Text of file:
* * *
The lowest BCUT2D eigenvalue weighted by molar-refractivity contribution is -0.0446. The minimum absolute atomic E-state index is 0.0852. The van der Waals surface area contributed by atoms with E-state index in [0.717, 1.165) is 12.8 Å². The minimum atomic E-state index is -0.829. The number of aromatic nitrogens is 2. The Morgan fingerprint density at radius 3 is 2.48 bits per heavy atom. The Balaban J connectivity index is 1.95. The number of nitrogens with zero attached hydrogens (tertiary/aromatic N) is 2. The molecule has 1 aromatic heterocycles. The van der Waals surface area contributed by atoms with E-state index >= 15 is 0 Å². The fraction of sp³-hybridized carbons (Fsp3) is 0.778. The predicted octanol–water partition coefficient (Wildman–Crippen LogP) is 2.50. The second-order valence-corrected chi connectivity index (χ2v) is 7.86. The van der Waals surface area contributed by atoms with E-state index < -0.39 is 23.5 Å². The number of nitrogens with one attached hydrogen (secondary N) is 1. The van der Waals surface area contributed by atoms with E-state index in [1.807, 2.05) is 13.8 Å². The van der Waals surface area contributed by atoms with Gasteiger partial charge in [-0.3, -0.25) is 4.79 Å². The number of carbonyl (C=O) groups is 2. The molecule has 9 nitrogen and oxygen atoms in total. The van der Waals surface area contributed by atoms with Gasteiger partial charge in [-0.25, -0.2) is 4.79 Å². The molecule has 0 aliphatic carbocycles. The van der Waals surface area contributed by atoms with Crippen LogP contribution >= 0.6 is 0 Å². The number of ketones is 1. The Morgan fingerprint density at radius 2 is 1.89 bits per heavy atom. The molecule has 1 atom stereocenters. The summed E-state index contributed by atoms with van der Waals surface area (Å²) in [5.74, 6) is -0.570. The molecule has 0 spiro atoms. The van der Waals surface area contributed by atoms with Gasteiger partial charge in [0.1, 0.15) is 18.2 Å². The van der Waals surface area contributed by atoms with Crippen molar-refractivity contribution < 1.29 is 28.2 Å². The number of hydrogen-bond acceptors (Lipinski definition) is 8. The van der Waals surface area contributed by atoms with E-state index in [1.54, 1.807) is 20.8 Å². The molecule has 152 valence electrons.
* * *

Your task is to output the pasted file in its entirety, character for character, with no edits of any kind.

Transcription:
The lowest BCUT2D eigenvalue weighted by molar-refractivity contribution is -0.0446. The minimum absolute atomic E-state index is 0.0852. The van der Waals surface area contributed by atoms with E-state index in [0.717, 1.165) is 12.8 Å². The minimum atomic E-state index is -0.829. The number of aromatic nitrogens is 2. The Morgan fingerprint density at radius 3 is 2.48 bits per heavy atom. The Balaban J connectivity index is 1.95. The number of nitrogens with zero attached hydrogens (tertiary/aromatic N) is 2. The molecule has 1 aromatic heterocycles. The van der Waals surface area contributed by atoms with E-state index >= 15 is 0 Å². The fraction of sp³-hybridized carbons (Fsp3) is 0.778. The predicted octanol–water partition coefficient (Wildman–Crippen LogP) is 2.50. The second-order valence-corrected chi connectivity index (χ2v) is 7.86. The van der Waals surface area contributed by atoms with E-state index < -0.39 is 23.5 Å². The number of nitrogens with one attached hydrogen (secondary N) is 1. The van der Waals surface area contributed by atoms with E-state index in [1.807, 2.05) is 13.8 Å². The van der Waals surface area contributed by atoms with Gasteiger partial charge in [-0.3, -0.25) is 4.79 Å². The number of carbonyl (C=O) groups is 2. The molecule has 9 nitrogen and oxygen atoms in total. The van der Waals surface area contributed by atoms with Gasteiger partial charge in [-0.25, -0.2) is 4.79 Å². The molecule has 0 aliphatic carbocycles. The van der Waals surface area contributed by atoms with Crippen LogP contribution >= 0.6 is 0 Å². The number of ketones is 1. The Morgan fingerprint density at radius 2 is 1.89 bits per heavy atom. The molecule has 1 atom stereocenters. The summed E-state index contributed by atoms with van der Waals surface area (Å²) in [5.74, 6) is -0.570. The molecule has 0 spiro atoms. The van der Waals surface area contributed by atoms with Gasteiger partial charge in [0.1, 0.15) is 18.2 Å². The van der Waals surface area contributed by atoms with Crippen molar-refractivity contribution < 1.29 is 28.2 Å². The number of hydrogen-bond acceptors (Lipinski definition) is 8. The van der Waals surface area contributed by atoms with E-state index in [1.54, 1.807) is 20.8 Å². The molecule has 152 valence electrons.